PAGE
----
At least 23 serious adverse reactions to the cholesterol-lowering drug Crestor were not reported to the Food and Drug Administration until weeks or months after they were legally required, a drug watchdog group charged yesterday.
In a letter to the FDA, Public Citizen's Health Research Group called for criminal investigation into the maker of Crestor, AstraZeneca PLC, for keeping the information from the agency.
"I learned from people in the FDA that they were infuriated that it took so long to get the reports and told the company to stop doing it," said group director Sidney M. Wolfe, who has called on the agency to take Crestor off the market. "This kind of delay happens frequently, but this is a particularly extreme example."
An AstraZeneca spokeswoman said that the company had given the FDA all the required information required on a timely basis. In a statement, the company called the charge "one more false, misleading, and inaccurate report from Mr. Wolfe and his organization."
At the FDA, division deputy director Mary Parks said the company has been cooperating with the agency and she was unaware of any delays in reporting Crestor's side effects. FDA officials declined to discuss Wolfe's statement that the agency had spoken to AstraZeneca about the timing of the reports.
AstraZeneca says Crestor, which the FDA approved last year, has been used by more than 2.8 million patients. The adverse reactions reported by Wolfe, which he said came from the FDA's reporting system, involve the muscle-destroying condition rhabdomyolysis and associated kidney failure.
Wolfe said 20 of the 23 cases reported by AstraZeneca in 2004 led to hospitalizations and would be considered "serious adverse drug experiences" under federal rules. He also said the reports should be considered "unexpected adverse drug experiences" because the only mention of rhabdomyolysis in the drug's labeling refers to clinical trials of higher-than-recommended doses. Adverse reactions that are both "serious" and "unexpected" must be reported to the FDA within 15 days, he said.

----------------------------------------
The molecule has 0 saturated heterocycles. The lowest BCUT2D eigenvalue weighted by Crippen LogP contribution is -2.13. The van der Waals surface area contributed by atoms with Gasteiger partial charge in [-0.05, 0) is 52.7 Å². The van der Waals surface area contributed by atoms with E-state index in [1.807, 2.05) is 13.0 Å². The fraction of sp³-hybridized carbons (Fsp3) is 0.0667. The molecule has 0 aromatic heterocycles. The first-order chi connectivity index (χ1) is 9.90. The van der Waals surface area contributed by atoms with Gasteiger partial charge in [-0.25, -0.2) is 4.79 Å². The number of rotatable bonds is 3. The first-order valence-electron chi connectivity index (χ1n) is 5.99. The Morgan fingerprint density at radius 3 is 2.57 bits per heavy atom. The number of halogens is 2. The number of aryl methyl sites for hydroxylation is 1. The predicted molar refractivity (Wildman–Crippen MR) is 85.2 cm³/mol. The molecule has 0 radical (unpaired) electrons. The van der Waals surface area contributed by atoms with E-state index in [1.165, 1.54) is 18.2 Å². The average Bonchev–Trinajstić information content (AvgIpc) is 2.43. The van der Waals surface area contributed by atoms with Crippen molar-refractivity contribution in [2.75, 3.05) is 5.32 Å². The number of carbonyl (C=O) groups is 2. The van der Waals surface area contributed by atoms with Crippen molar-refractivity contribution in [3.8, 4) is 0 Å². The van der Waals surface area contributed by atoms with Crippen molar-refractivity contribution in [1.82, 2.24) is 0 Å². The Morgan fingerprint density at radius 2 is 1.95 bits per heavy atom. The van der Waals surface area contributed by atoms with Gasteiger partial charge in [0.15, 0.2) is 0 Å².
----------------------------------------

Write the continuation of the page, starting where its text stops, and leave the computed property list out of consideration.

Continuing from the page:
But company spokeswoman Rachel Bloom-Baglin said Crestor's label lists rhabdomyolysis as a possible side effect in several places and so should not be considered "unexpected." As a result, she said, FDA rules give the company three months to report any possible cases.
In addition, she said, AstraZeneca has often told doctors and patients that smaller doses of Crestor, like all cholesterol-lowering drugs, can cause rhabdomyolysis in a small number of patients.
FDA officials said the agency will look into Public Citizen's complaint.
It is rare for reporting infractions to result in criminal charges, but it has happened at least twice. In 1985, GlaxoSmithKline (which was then SmithKline Beckman Corp.) pleaded guilty to 14 counts of failure to report adverse reactions to the blood-pressure drug Selacryn. Several months later, Eli Lilly and Co. pleaded guilty to failing to report adverse reactions associated with the arthritis drug Oraflex.
Wolfe's charges come as medical professionals are recommending that more Americans take drugs to lower their cholesterol levels. An estimated 11 million Americans are already taking the drugs, which include Zocor, Lipitor and Pravachol, and the National Institutes of Health's National Cholesterol Education Program recently said that between 36 million and 40 million Americans would benefit from taking cholesterol-lowering drugs, called statins.